FHA Loan - Definition
If you still have questions or prefer to get help directly from an agent, please submit a request.
We’ll get back to you as soon as possible.
- Marketing, Advertising, Sales & PR
- Accounting, Taxation, and Reporting
- Professionalism & Career Development
Law, Transactions, & Risk Management
Government, Legal System, Administrative Law, & Constitutional Law Legal Disputes - Civil & Criminal Law Agency Law HR, Employment, Labor, & Discrimination Business Entities, Corporate Governance & Ownership Business Transactions, Antitrust, & Securities Law Real Estate, Personal, & Intellectual Property Commercial Law: Contract, Payments, Security Interests, & Bankruptcy Consumer Protection Insurance & Risk Management Immigration Law Environmental Protection Law Inheritance, Estates, and Trusts
- Business Management & Operations
- Economics, Finance, & Analytics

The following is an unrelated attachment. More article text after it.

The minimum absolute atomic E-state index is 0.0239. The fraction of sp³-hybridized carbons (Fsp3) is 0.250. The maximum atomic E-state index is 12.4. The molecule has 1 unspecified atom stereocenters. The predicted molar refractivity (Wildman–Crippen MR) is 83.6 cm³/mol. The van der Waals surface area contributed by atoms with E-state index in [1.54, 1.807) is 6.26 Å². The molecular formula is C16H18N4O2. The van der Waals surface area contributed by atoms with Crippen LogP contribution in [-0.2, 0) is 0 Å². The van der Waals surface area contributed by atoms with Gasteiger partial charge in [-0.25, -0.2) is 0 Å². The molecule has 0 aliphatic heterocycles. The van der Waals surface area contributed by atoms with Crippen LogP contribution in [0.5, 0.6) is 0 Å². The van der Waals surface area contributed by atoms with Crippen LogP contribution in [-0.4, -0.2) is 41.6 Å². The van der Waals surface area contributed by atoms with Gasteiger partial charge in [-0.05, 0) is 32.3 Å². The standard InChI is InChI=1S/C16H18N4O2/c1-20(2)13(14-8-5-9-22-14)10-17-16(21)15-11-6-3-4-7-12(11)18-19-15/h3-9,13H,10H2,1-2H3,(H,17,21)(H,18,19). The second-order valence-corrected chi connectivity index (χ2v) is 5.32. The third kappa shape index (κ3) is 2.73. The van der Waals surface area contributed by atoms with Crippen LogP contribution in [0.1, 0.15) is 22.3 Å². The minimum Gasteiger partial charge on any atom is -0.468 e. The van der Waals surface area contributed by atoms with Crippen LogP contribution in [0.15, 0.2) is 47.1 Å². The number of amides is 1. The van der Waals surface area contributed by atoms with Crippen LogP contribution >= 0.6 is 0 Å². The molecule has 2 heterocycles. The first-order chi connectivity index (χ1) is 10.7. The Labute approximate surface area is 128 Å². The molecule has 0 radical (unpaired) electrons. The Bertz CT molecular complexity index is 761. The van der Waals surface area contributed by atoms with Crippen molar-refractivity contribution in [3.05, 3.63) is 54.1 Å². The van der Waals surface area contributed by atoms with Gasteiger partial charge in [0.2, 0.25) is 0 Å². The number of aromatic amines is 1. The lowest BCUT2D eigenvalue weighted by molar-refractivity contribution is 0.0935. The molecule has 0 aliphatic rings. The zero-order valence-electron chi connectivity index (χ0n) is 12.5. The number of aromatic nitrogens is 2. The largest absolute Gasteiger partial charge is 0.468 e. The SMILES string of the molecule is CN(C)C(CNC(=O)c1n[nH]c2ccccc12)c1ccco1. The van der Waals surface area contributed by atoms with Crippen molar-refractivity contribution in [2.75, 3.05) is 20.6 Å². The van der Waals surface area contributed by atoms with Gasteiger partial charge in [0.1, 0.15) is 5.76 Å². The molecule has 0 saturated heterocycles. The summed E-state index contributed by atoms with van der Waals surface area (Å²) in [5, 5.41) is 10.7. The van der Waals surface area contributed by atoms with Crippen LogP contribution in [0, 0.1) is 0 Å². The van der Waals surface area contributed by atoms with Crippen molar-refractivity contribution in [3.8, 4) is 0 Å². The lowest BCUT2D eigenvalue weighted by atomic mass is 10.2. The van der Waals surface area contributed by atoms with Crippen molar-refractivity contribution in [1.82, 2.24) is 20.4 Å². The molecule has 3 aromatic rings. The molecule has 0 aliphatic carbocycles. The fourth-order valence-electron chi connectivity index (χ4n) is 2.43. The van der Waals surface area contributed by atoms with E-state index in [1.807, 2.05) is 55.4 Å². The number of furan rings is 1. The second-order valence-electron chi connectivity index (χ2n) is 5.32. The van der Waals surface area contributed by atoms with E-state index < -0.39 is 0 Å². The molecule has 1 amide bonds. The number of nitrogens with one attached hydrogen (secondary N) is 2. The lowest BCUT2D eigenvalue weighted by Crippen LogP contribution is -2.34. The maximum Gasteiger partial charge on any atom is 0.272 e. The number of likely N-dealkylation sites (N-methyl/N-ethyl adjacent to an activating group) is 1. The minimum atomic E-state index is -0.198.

Federal Housing Administration (FHA) loan Academic Research on FHA Loans The relationship between median and constant quality house prices: implications for settingFHA loanlimits, Hendershott, P. H., & Thibodeau, T. G. (1990). Real Estate Economics,18(3), 323-334. This paper examines the relationship between the asset price of housing and median sales price. It demonstrates that the median house prices (as reported by the National Association of Realtors) overstate the increase in constantquality house prices by about 2% per year over the 19761985 period; and that the regional differences in median house prices and their rates of increase, respectively, are systematically related to regional differences in real incomes and their rates of increase. Mortgage discrimination andFHA loanperformance, Berkovec, J. A., Canner, G. B., Gabriel, S. A., & Hannan, T. H. (1996). Cityscape, 9-24. Credit rationing, race, and the mortgage market, Gabriel, S. A., & Rosenthal, S. S. (1991). Journal of Urban Economics,29(3), 371-379. This study applies microdata from the 1983 Survey of Consumer Finances to evaluate the effects of borrower race and default risk in mortgage lending. The empirical analysis is based on a probit model of whether borrowers obtain FHA or conventional mortgages; the former are fully insured and are characterized by easier downpayment constraints, but are typically more expensive. The paper suggests that race effects in mortgage lending may persist for reasons unrelated to borrower default risk. Race, default risk and mortgage lending: A study of theFHAand conventionalloanmarkets, Canner, G. B., Gabriel, S. A., & Woolley, J. M. (1991). Southern Economic Journal, 249-262. This study explores the theory of discrimination in credit markets, and presnts a list of predictions by this theory. This study seeks to test these prediction by examining the default-risk characteristics of FHA-insured single-family residential mortgages. All things equal, empirical findings fail to support the theoretical predictions that observed default rates are relatively lower among minority borrowers or neighborhoods. Response to Critiques of" Mortgage Discrimination andFHA LoanPerformance", Berkovec, J. A., Canner, G. B., Gabriel, S. A., & Hannan, T. H. (1996). Cityscape, 49-54. Discrimination, competition, andloanperformance inFHAmortgage lending, Berkovec, J. A., Canner, G. B., Gabriel, S. A., & Hannan, T. H. (1998).Review of Economics and Statistics,80(2), 241-250. This study tests for the presence of prejudicial or noneconomic discrimination on the part of mortgage lenders by evaluating the performance of home mortgage loans. The approach is based on the proposition that noneconomic discrimination should be more pronounced in less competitive lending environments, while statistical discrimination should not. The paper argues that this approach substantially reduces the potential for omitted-variable bias that has cast a shadow on previous studies of lending discrimination. FHA LoanLimits: What Areas Are the Most Affected?, Goodman, L., Seidman, E., & Zhu, J. (2014). This paper explores the effects of the FHA loan limits on single family insurance programs. It explores the rate of reduction and the increase of these available loans in different counties, with a total of 629 counties haviong reduced loans and 89 counties having increased loans. The paper focuses primarily on the effects of the decrease of the FHAs loan in these 629 counties. Default Risk onFHAInsured Home Mortgages as a Function of the Terms of Financing: A Quantitative Analysis, Von Furstenberg, G. M. (1969). The Journal of Finance,24(3), 459-477. FHAvs. Subprime Mortgage Originations: IsFHAthe Answer to Subprime Lending?, Karikari, J. A., Voicu, I., & Fang, I. (2011). The Journal of Real Estate Finance and Economics,43(4), 441-458. This study analyzes originations of mortgages guaranteed by the Federal Housing Administration (FHA) and of subprime mortgagesloans that dominate the non-prime mortgage market for riskier borrowers. Using home purchase and refinance loans data for 2005, the study estimates that a sizeable number of borrowers who got subprime loans would have qualified for FHA loans. The paper shows that FHA loans could be the answer to the current subprime lending crisis. FHAand VA mortgage discount points and housing prices, Zerbst, R. H., & Brueggeman, W. B. (1977). The Journal of Finance,32(5), 1766-1773. Credit rationing in the US mortgage market: Evidence from variation inFHAmarket shares, Ambrose, B. W., Pennington-Cross, A., & Yezer, A. M. (2002).Journal of Urban Economics. This paper examines the nature of mortgage credit rationing across geographic markets and time. Particular attention is paid to the response of conventional mortgage supply to higher risk conditions associated with regional recessions. The paper aims to show the use of non-price credit rationing in the mortgage market and suggests a special role for FHA-insured mortgages as a mechanism for maintaining mortgage credit supply in declining housing markets.